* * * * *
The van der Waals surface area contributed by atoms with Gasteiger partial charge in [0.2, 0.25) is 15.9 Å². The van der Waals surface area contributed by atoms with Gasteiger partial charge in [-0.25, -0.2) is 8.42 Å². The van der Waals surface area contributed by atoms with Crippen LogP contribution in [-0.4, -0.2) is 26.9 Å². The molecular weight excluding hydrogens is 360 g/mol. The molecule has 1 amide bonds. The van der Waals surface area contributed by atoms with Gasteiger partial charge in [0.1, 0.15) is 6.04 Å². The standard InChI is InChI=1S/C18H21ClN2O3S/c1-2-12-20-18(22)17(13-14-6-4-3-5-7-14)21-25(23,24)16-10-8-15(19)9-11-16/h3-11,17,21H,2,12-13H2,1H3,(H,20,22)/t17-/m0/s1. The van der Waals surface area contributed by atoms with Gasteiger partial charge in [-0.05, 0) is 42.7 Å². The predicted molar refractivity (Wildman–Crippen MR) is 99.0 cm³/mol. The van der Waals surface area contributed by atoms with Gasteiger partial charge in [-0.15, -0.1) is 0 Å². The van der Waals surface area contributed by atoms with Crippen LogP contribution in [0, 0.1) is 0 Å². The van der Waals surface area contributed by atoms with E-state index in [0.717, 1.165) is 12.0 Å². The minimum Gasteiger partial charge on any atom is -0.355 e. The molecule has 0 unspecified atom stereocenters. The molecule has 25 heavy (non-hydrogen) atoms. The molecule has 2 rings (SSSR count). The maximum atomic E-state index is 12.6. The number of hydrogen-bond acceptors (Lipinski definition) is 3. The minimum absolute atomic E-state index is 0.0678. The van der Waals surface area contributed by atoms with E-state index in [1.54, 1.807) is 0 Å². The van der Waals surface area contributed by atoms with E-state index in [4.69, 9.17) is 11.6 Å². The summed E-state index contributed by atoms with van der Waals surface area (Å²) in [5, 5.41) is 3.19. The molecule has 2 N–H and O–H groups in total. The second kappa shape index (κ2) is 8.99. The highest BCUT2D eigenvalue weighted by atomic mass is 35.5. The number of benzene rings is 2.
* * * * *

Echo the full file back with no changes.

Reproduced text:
The van der Waals surface area contributed by atoms with Gasteiger partial charge in [0.2, 0.25) is 15.9 Å². The van der Waals surface area contributed by atoms with Gasteiger partial charge in [-0.25, -0.2) is 8.42 Å². The van der Waals surface area contributed by atoms with Crippen LogP contribution in [-0.4, -0.2) is 26.9 Å². The molecular weight excluding hydrogens is 360 g/mol. The molecule has 1 amide bonds. The van der Waals surface area contributed by atoms with Gasteiger partial charge in [0.1, 0.15) is 6.04 Å². The standard InChI is InChI=1S/C18H21ClN2O3S/c1-2-12-20-18(22)17(13-14-6-4-3-5-7-14)21-25(23,24)16-10-8-15(19)9-11-16/h3-11,17,21H,2,12-13H2,1H3,(H,20,22)/t17-/m0/s1. The van der Waals surface area contributed by atoms with Gasteiger partial charge in [-0.05, 0) is 42.7 Å². The predicted molar refractivity (Wildman–Crippen MR) is 99.0 cm³/mol. The van der Waals surface area contributed by atoms with Gasteiger partial charge in [-0.15, -0.1) is 0 Å². The van der Waals surface area contributed by atoms with Crippen LogP contribution in [0, 0.1) is 0 Å². The van der Waals surface area contributed by atoms with E-state index in [0.717, 1.165) is 12.0 Å². The minimum Gasteiger partial charge on any atom is -0.355 e. The molecule has 0 unspecified atom stereocenters. The molecule has 25 heavy (non-hydrogen) atoms. The molecule has 2 rings (SSSR count). The maximum atomic E-state index is 12.6. The number of hydrogen-bond acceptors (Lipinski definition) is 3. The minimum absolute atomic E-state index is 0.0678. The van der Waals surface area contributed by atoms with E-state index in [1.54, 1.807) is 0 Å². The van der Waals surface area contributed by atoms with E-state index in [4.69, 9.17) is 11.6 Å². The summed E-state index contributed by atoms with van der Waals surface area (Å²) in [5, 5.41) is 3.19. The molecule has 2 N–H and O–H groups in total. The second kappa shape index (κ2) is 8.99. The highest BCUT2D eigenvalue weighted by atomic mass is 35.5. The number of benzene rings is 2.